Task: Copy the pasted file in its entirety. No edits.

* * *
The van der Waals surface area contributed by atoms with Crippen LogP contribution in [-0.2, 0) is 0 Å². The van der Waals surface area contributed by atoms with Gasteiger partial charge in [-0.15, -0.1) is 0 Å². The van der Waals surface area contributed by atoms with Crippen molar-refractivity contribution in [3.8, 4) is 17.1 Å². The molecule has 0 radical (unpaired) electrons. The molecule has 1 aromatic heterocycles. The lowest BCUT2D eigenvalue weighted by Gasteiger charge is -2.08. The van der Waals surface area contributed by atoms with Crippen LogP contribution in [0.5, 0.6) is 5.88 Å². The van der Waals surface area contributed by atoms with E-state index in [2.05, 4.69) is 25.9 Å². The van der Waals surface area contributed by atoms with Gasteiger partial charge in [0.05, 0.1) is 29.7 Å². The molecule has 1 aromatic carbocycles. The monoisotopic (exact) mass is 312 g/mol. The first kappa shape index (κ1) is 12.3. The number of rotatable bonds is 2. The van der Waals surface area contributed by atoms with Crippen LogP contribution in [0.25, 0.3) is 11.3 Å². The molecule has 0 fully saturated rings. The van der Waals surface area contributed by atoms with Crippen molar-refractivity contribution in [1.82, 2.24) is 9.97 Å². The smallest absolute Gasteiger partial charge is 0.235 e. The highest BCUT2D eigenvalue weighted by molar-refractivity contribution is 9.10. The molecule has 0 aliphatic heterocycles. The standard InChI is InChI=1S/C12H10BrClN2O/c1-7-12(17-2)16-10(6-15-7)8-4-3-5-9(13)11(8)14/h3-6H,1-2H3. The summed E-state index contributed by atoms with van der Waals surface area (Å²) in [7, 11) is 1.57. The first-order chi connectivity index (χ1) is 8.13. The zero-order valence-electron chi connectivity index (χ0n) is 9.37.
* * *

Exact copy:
The van der Waals surface area contributed by atoms with Crippen LogP contribution in [-0.2, 0) is 0 Å². The van der Waals surface area contributed by atoms with Gasteiger partial charge in [-0.15, -0.1) is 0 Å². The van der Waals surface area contributed by atoms with Crippen molar-refractivity contribution in [3.8, 4) is 17.1 Å². The molecule has 0 radical (unpaired) electrons. The molecule has 1 aromatic heterocycles. The lowest BCUT2D eigenvalue weighted by Gasteiger charge is -2.08. The van der Waals surface area contributed by atoms with Crippen LogP contribution in [0.5, 0.6) is 5.88 Å². The van der Waals surface area contributed by atoms with E-state index in [2.05, 4.69) is 25.9 Å². The van der Waals surface area contributed by atoms with Gasteiger partial charge in [0.05, 0.1) is 29.7 Å². The molecule has 1 aromatic carbocycles. The monoisotopic (exact) mass is 312 g/mol. The first kappa shape index (κ1) is 12.3. The number of rotatable bonds is 2. The van der Waals surface area contributed by atoms with Crippen LogP contribution in [0.25, 0.3) is 11.3 Å². The molecule has 0 fully saturated rings. The van der Waals surface area contributed by atoms with Crippen molar-refractivity contribution in [1.82, 2.24) is 9.97 Å². The smallest absolute Gasteiger partial charge is 0.235 e. The highest BCUT2D eigenvalue weighted by molar-refractivity contribution is 9.10. The molecule has 0 aliphatic heterocycles. The standard InChI is InChI=1S/C12H10BrClN2O/c1-7-12(17-2)16-10(6-15-7)8-4-3-5-9(13)11(8)14/h3-6H,1-2H3. The summed E-state index contributed by atoms with van der Waals surface area (Å²) in [7, 11) is 1.57. The first-order chi connectivity index (χ1) is 8.13. The zero-order valence-electron chi connectivity index (χ0n) is 9.37.